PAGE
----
Glutamic acid is an amino acid that occurs naturally in some food stuffs, so surely MSG is ok to consume? In fact some food manufacturers employ scientist who will tell you “there is no difference between naturally occurring free glutamate in food and the manufactured type found in MSG” There is no fact to this statement, it is merely a belief. The process of artificially manufacturing glutamate means it is broken down and the naturally occurring glutamate is changed into free forms never found in nature, so they react completely differently when inside the body. Modified glutamate is absorbed extremely quickly into the gastrointestinal tract, where it spikes blood plasma levels of glutamate. Glutamic acid is known as an excitotoxin. High levels of excitotoxins have been shown in studies on rats to cause damage to areas of the brain and guess what humans are 5-6 times more sensitive.
What are excitotoxins?
Excitotoxins are a substance that over excites brain and nerve cells, they over excite the cell until it dies. This is where certain symptoms come in. Migraines, lethargy, ADHD, ADD, cardiac arrhythmia, dizziness, depression, rapid heartbeat, to name but a few. My uncle has been diagnosed with Parkinsons disease – guess what his consultant told him to cut out of his diet – excitotoxins i.e. MSG and Aspartame (Aspartame is going to need an article to itself as it’s my pet hate)
Dr Russell Blaylock author of excitotoxins – the taste that kills, goes on to establish a link between excitotoxins and sudden cardiac death in athletes, he links up the use of excitotoxins in foods and drink and low magnesium “What you see in almost all these cases is low magnesium. When the magnesium level is low, the glutamate receptors become hypersensitive, and so people — athletes in particular, if they are not supplementing with magnesium — are prone to sudden cardiac death, because of the glutamate receptors. If they eat a meal or something that contains glutamate or drink a diet cola before practice, it will produce such intense cardiac irritability; they’ll die of sudden cardiac death. We know the sudden cardiac death is due to two things: Most commonly arrhythmia and cardio artery spasm. Both of which can be produced by glutamate” (interview with Dr Russell Blaylock www.naturalnews.com)
Of course for every argument there is some kind of study done which is conveniently paid for by the food manufacturer of the product in question. I find the best research is to speak to people who have eliminated symptoms by eradicating certain additives from their diet, the ones who have nothing to gain from telling you their story.
I could write forever about this but can’t fit it all in, so just wanted to give you the general idea, if you want to know more pop over to my blog I will put up a post with all the alternative names for MSG along with symptoms and diseases it is linked to, or ask away on the C2GO forum.
How to make sure your press release gets read! by Nicola Joyce aka The Fit Writer
In this series of blog posts, fitness copywriter Nicola Joyce lets us into the secrets behind successful copy: content which persuades, informs and sells. First up, press releases.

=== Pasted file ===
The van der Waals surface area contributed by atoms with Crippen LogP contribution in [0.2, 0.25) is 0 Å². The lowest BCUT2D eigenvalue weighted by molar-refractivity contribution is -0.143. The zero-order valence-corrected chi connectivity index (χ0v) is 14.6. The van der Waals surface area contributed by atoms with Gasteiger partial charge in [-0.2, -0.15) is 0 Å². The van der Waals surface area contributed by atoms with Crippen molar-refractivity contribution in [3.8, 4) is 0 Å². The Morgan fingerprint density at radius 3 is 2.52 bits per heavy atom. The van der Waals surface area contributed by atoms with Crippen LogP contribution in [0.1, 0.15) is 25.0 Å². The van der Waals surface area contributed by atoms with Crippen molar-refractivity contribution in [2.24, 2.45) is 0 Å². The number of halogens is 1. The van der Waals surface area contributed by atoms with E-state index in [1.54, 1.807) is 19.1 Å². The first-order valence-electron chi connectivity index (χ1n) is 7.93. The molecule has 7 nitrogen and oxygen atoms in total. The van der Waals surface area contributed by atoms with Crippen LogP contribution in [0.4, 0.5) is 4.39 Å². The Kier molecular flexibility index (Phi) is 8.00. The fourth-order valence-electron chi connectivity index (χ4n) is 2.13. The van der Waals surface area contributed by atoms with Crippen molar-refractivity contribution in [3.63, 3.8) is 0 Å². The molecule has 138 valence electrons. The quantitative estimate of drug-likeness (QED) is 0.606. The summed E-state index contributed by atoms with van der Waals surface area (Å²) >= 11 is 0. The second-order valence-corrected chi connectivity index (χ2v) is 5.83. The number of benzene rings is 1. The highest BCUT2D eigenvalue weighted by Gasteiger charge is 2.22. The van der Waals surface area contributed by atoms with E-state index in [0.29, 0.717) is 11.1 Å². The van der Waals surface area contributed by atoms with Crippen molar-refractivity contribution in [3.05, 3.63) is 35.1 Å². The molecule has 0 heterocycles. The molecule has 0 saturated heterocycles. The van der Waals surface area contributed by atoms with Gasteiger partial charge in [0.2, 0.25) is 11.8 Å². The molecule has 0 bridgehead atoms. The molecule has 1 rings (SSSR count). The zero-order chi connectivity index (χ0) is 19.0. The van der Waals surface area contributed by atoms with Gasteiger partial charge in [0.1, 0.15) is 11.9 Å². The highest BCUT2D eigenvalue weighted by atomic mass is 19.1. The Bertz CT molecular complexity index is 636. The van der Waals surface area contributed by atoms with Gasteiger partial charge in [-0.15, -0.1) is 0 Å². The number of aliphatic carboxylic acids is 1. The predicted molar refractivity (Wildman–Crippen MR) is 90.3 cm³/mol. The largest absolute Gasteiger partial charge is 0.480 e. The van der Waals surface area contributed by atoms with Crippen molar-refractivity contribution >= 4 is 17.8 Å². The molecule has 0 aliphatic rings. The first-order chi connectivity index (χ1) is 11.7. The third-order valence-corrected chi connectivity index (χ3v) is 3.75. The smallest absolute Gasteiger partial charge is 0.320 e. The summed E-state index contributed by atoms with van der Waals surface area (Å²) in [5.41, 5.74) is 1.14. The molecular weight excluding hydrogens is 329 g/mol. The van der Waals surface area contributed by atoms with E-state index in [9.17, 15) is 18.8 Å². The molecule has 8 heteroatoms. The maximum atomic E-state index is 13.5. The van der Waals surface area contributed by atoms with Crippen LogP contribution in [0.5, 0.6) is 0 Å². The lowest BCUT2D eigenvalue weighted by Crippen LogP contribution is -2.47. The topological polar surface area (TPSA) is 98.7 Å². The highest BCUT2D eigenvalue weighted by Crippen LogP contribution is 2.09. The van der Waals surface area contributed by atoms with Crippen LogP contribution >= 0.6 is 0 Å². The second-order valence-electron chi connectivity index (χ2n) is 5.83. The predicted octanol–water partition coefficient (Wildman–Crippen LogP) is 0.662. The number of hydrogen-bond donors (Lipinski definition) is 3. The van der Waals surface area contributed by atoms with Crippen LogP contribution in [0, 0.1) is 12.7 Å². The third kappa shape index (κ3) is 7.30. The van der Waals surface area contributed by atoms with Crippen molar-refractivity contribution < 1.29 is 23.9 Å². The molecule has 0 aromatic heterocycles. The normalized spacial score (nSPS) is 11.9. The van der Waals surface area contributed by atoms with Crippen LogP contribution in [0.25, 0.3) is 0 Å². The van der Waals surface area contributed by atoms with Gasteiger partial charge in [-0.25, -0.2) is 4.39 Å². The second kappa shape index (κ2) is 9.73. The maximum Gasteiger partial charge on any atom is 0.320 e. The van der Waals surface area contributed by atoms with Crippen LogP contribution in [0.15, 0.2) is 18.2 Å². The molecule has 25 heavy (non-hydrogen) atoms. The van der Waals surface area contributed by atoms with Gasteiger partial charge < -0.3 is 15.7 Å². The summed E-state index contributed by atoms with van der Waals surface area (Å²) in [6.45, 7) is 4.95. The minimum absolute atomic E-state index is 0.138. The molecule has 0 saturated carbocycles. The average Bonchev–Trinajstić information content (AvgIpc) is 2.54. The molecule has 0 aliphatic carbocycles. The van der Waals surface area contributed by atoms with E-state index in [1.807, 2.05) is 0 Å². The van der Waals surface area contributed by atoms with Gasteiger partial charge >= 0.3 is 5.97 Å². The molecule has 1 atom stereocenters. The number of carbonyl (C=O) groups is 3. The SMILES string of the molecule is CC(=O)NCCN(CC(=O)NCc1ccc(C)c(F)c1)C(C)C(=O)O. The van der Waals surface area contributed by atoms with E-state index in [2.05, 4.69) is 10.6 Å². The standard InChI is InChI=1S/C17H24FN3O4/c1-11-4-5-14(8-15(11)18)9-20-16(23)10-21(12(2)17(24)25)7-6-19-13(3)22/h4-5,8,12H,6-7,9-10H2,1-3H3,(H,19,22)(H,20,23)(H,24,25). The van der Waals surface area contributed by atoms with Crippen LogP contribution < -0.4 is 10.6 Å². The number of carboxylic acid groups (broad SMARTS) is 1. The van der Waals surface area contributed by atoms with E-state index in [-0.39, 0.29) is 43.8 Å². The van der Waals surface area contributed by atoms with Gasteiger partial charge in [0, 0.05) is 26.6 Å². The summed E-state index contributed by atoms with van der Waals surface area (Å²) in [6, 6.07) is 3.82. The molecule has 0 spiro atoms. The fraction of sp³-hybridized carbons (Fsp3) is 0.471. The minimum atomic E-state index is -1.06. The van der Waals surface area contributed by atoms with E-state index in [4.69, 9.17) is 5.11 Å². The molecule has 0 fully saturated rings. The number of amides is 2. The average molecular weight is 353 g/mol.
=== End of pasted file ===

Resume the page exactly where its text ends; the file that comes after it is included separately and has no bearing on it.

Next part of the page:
What is a press release?
A press release – also known as a news release – is a widely-used method of letting journalists and editors know about anything newsworthy going on within your business. Usually sent via email as an attachment or in the body of the email, a press release can also be uploaded to many free websites to boost your SEO and Google rankings.
There’s a trick (or few!) to writing press releases which will actually be read. Don’t forget, journalists get hundreds of releases a day. Editors get more. If you can get them to read past the first line, you’re doing well. Remember, a press release isn’t an advert. And it shouldn’t used to circulate standard information about your products or services. Think “news release” and you can’t go far wrong. The purpose of a release is to communicate something newsworthy. After all, what you’re asking for by sending the release is a mention in the magazine or newspaper – without paying. Ask yourself “is this something truly newsworthy which the editor will be glad to use? Or is it something I should be paying advertising rates for?”
Why should you be sending press releases out?
Press releases give you a way of communicating with inhouse editorial staff at newspapers, magazines and websites, and with freelance journalists active in the sport and fitness sector. They can’t come to you for an expert quote or a kit test if they don’t know you exist. They can’t mention your industry award or fantastic client case study if you don’t tell them about it. But remember… these people get lots of press releases, and most of them are badly-written and irrelevant. Yours won’t be if you follow these top 10 tips for writing a press release!
Top 10 tips for press releases which get read
1 Is it news or an advert? You’re asking for a free mention in a publication which charges a lot of money for ad space.
2 Did you know only 1.5% of fitpro press releases get opened? I’m not sure if that’s true, but it shows the power of a strong headline. Make it intriguing but not vague.
3 Human interest is good. Case studies, success stories, charity mentions and community stories go down well.